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Don't leave singalongs to the 1950s. Here's how we can recover family worship
Modern hymn writer Keith Getty explains why he wants to get families singing together again
With three young children in our home, Kristyn and I are no strangers to noise. Maybe you can relate. When a family fills a home, it brings with it a certain orchestrated chaos that permeates the very air you breathe. Sometimes joyful. Sometimes stressful. Sometimes just plain overwhelming. But always welcome – because this ‘noise’ is evidence of life.
You don’t have to be a parent or have a large family to appreciate the various noises that emanate from a full home: The laughter erupting from the most recent funny word uttered by a precious little one who is still learning to talk. The arguments arising over some disputed toy or the crying over the latest scraped knee. And, of course, there’s the general buzz caused by the endless footsteps, the endless closing of doors and often the endless background noise of televisions and smartphones.
But sadly, many homes today are missing one of the most beautiful and transformative noises that God has gifted to his people: the sound of our families singing together.
Kristyn once asked US preacher John MacArthur what he considered to be his most important piece of advice on parenting. His answer was that we should help our children sing in every room of our house. He said that when his children were young, they would have cassettes in every one of his family’s cars and in almost every room in their home.
There is something incredibly and divinely powerful about the whole family constantly singing about the Lord. When singing in the family becomes a common part of everyday life, it stirs our affection. It forges our thinking. It informs our memory. And it binds us together under a common, transformative message.
A lack of singing
Our goal for writing hymns has never been just about reaching one particular age group, but rather about bringing generations together under the transformative grace we experience in beautiful, biblical lyrics and reflections. But for many Christians today, singing is something reserved for a few minutes on Sunday mornings – and if we’re being honest, it is often not that highly valued there either. But regardless of the way people sing or don’t sing in their respective church services, there is at least an expectation or an acceptance that singing should be occurring there.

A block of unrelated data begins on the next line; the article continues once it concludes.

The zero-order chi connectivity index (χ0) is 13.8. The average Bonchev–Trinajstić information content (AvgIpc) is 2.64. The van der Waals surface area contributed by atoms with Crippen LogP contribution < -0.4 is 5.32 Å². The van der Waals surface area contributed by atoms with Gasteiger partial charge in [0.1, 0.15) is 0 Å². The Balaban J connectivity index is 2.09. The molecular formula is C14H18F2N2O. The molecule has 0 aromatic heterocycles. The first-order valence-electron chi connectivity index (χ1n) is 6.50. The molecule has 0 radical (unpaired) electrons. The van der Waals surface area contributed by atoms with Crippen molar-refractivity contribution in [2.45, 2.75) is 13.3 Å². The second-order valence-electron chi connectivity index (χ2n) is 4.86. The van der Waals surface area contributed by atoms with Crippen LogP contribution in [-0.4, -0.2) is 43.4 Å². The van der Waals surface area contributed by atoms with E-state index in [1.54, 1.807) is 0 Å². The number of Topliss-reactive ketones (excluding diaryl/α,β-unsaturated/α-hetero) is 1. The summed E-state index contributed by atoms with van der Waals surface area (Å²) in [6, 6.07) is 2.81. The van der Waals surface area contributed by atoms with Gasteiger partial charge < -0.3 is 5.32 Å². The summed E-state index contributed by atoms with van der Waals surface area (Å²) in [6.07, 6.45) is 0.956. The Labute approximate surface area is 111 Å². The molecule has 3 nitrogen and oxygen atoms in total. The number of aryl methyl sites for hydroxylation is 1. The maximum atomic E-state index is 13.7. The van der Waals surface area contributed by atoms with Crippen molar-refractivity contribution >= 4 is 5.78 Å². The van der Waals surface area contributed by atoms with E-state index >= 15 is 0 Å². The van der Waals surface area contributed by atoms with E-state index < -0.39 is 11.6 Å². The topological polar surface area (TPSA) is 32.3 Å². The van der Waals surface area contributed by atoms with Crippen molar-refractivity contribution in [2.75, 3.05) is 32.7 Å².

However, what we often fail to realise is that the reason people are not really singing together in their churches is that they are not really singing together in their homes. Singing at church often doesn’t feel ‘natural’ to people because it is not a familiar part of their daily family experience.
Something special happens when kids sing
Singing should be a family activity – an extension of what Christ is doing in each of our lives at every age. We believe the importance of singing together as a family is the main precursor to actually singing together as a congregation. If you’re not singing with your own family, you have absolutely no business coming to the congregation to sing. It’s like we treat what we do on Sundays as something separate from our normal lives – and that is where so many of our problems arise.
We believe that congregational singing is essential to our growth in Christian family and community – and that it is tragically missing in most people’s experiences.
There are legitimate challenges that might keep us from hearing these ‘beautiful noises’ ring out in our homes. Our new book Sing! (B&H Books) addresses questions such as:
“But my kids don’t want to hear my singing voice”, “I can’t play any instruments,” and “what would we sing?”.
While each of these hesitations possesses merit in its own right, let me invite you to look past these obstacles, even if you’re not sure how you’ll eventually overcome them. Trust me, it will be worth it.
5 practical steps to get your family singing together
1. Sing despite the chaos
It's all too easy to wait for perfect conditions, but they will never come. When the baby is crying, the dog is barking and life generally refuses to be simple, just sing anyway. You won’t regret it.
2. When no one else is singing, you sing
Even if all you get back are empty stares, expose your family to what it means to sing joyfully and freely. You are leading even when it seems no one is following. Stick with it for the long haul. It will eventually catch on.
3. Sing your way into new family traditions
From nightly singalongs before bedtime to unforgettably sacred moments around the piano when the extended family visits, be intentional to make moments that become second nature.
4. Sing songs that matter
Let your home be a place where sacred life meets daily life. Even if the lyrics seem too deep, use them as conversation starters. You’re laying foundations for generations to come.
5. Have fun
Pass out instruments, even if everyone is still learning to play. Smile and spin and sing together because you know that the gospel is joyfully enriching your family. Enjoy the process!
A gift from God